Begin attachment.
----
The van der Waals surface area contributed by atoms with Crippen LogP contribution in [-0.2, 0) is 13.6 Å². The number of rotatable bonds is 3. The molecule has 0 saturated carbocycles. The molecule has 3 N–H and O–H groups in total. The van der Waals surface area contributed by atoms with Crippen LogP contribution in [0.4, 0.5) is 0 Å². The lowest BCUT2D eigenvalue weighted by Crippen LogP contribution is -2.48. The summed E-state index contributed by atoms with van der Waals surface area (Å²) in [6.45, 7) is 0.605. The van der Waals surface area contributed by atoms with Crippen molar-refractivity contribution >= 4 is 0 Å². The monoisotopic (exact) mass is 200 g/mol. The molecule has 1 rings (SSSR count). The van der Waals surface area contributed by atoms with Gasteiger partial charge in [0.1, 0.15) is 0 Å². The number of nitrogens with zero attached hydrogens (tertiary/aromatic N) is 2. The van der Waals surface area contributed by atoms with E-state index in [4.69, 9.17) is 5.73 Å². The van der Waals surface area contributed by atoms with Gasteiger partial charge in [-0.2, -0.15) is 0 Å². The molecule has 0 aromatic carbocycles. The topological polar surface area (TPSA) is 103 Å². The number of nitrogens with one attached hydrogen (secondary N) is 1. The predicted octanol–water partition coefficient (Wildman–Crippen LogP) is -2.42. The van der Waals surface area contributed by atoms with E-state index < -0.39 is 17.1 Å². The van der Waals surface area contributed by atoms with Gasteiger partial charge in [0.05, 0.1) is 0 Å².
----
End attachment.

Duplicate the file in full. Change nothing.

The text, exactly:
The van der Waals surface area contributed by atoms with Crippen LogP contribution in [-0.2, 0) is 13.6 Å². The number of rotatable bonds is 3. The molecule has 0 saturated carbocycles. The molecule has 3 N–H and O–H groups in total. The van der Waals surface area contributed by atoms with Crippen LogP contribution in [0.4, 0.5) is 0 Å². The lowest BCUT2D eigenvalue weighted by Crippen LogP contribution is -2.48. The summed E-state index contributed by atoms with van der Waals surface area (Å²) in [6.45, 7) is 0.605. The van der Waals surface area contributed by atoms with Crippen molar-refractivity contribution >= 4 is 0 Å². The monoisotopic (exact) mass is 200 g/mol. The molecule has 1 rings (SSSR count). The van der Waals surface area contributed by atoms with Gasteiger partial charge in [0.1, 0.15) is 0 Å². The number of nitrogens with zero attached hydrogens (tertiary/aromatic N) is 2. The van der Waals surface area contributed by atoms with E-state index in [4.69, 9.17) is 5.73 Å². The van der Waals surface area contributed by atoms with Gasteiger partial charge in [-0.2, -0.15) is 0 Å². The molecule has 0 aromatic carbocycles. The topological polar surface area (TPSA) is 103 Å². The number of nitrogens with one attached hydrogen (secondary N) is 1. The predicted octanol–water partition coefficient (Wildman–Crippen LogP) is -2.42. The van der Waals surface area contributed by atoms with E-state index < -0.39 is 17.1 Å². The van der Waals surface area contributed by atoms with Gasteiger partial charge in [0.05, 0.1) is 0 Å².